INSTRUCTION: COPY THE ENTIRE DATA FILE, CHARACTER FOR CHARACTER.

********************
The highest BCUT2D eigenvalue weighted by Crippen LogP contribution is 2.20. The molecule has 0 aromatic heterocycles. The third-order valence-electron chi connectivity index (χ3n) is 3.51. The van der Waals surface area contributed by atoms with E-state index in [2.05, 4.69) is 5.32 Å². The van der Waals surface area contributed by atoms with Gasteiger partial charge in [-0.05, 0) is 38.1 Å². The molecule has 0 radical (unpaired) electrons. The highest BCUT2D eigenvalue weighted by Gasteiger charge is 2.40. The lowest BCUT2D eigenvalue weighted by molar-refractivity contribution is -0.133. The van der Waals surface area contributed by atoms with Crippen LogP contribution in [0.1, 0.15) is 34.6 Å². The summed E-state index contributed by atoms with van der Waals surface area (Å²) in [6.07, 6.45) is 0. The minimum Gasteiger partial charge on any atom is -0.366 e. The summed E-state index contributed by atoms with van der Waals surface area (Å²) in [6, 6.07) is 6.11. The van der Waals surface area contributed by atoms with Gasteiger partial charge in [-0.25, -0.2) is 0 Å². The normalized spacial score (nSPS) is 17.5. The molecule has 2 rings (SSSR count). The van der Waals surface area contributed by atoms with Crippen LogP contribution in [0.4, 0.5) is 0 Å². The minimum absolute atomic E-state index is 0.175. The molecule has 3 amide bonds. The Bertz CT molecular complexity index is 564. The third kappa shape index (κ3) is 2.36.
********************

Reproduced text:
The highest BCUT2D eigenvalue weighted by Crippen LogP contribution is 2.20. The molecule has 0 aromatic heterocycles. The third-order valence-electron chi connectivity index (χ3n) is 3.51. The van der Waals surface area contributed by atoms with E-state index in [2.05, 4.69) is 5.32 Å². The van der Waals surface area contributed by atoms with Gasteiger partial charge in [-0.05, 0) is 38.1 Å². The molecule has 0 radical (unpaired) electrons. The highest BCUT2D eigenvalue weighted by Gasteiger charge is 2.40. The lowest BCUT2D eigenvalue weighted by molar-refractivity contribution is -0.133. The van der Waals surface area contributed by atoms with Crippen LogP contribution in [0.1, 0.15) is 34.6 Å². The summed E-state index contributed by atoms with van der Waals surface area (Å²) in [6.07, 6.45) is 0. The minimum Gasteiger partial charge on any atom is -0.366 e. The summed E-state index contributed by atoms with van der Waals surface area (Å²) in [6, 6.07) is 6.11. The van der Waals surface area contributed by atoms with Gasteiger partial charge in [-0.25, -0.2) is 0 Å². The normalized spacial score (nSPS) is 17.5. The molecule has 2 rings (SSSR count). The van der Waals surface area contributed by atoms with Crippen LogP contribution in [0.4, 0.5) is 0 Å². The minimum absolute atomic E-state index is 0.175. The molecule has 3 amide bonds. The Bertz CT molecular complexity index is 564. The third kappa shape index (κ3) is 2.36.